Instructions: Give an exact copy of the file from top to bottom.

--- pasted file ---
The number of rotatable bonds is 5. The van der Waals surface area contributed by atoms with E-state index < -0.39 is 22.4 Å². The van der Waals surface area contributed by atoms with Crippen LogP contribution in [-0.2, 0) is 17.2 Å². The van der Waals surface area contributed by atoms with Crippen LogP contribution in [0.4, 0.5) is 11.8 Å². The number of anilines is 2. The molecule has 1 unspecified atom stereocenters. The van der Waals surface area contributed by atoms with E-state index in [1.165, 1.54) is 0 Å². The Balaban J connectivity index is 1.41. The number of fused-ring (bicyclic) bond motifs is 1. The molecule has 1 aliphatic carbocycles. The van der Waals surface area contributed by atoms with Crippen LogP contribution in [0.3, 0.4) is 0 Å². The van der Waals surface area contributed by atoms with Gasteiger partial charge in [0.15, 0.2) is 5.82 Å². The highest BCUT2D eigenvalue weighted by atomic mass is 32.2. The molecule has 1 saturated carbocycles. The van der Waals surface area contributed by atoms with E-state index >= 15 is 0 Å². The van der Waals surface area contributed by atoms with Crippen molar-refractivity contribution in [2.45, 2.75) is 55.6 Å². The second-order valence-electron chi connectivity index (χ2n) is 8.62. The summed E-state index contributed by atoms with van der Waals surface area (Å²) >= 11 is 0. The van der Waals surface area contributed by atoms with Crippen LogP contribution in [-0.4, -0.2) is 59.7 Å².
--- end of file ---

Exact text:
The number of rotatable bonds is 5. The van der Waals surface area contributed by atoms with E-state index < -0.39 is 22.4 Å². The van der Waals surface area contributed by atoms with Crippen LogP contribution in [-0.2, 0) is 17.2 Å². The van der Waals surface area contributed by atoms with Crippen LogP contribution in [0.4, 0.5) is 11.8 Å². The number of anilines is 2. The molecule has 1 unspecified atom stereocenters. The van der Waals surface area contributed by atoms with E-state index in [1.165, 1.54) is 0 Å². The Balaban J connectivity index is 1.41. The number of fused-ring (bicyclic) bond motifs is 1. The molecule has 1 aliphatic carbocycles. The van der Waals surface area contributed by atoms with Crippen LogP contribution in [0.3, 0.4) is 0 Å². The van der Waals surface area contributed by atoms with Gasteiger partial charge in [0.15, 0.2) is 5.82 Å². The highest BCUT2D eigenvalue weighted by atomic mass is 32.2. The molecule has 1 saturated carbocycles. The van der Waals surface area contributed by atoms with E-state index >= 15 is 0 Å². The van der Waals surface area contributed by atoms with Crippen molar-refractivity contribution in [2.45, 2.75) is 55.6 Å². The second-order valence-electron chi connectivity index (χ2n) is 8.62. The summed E-state index contributed by atoms with van der Waals surface area (Å²) >= 11 is 0. The van der Waals surface area contributed by atoms with Crippen LogP contribution in [-0.4, -0.2) is 59.7 Å².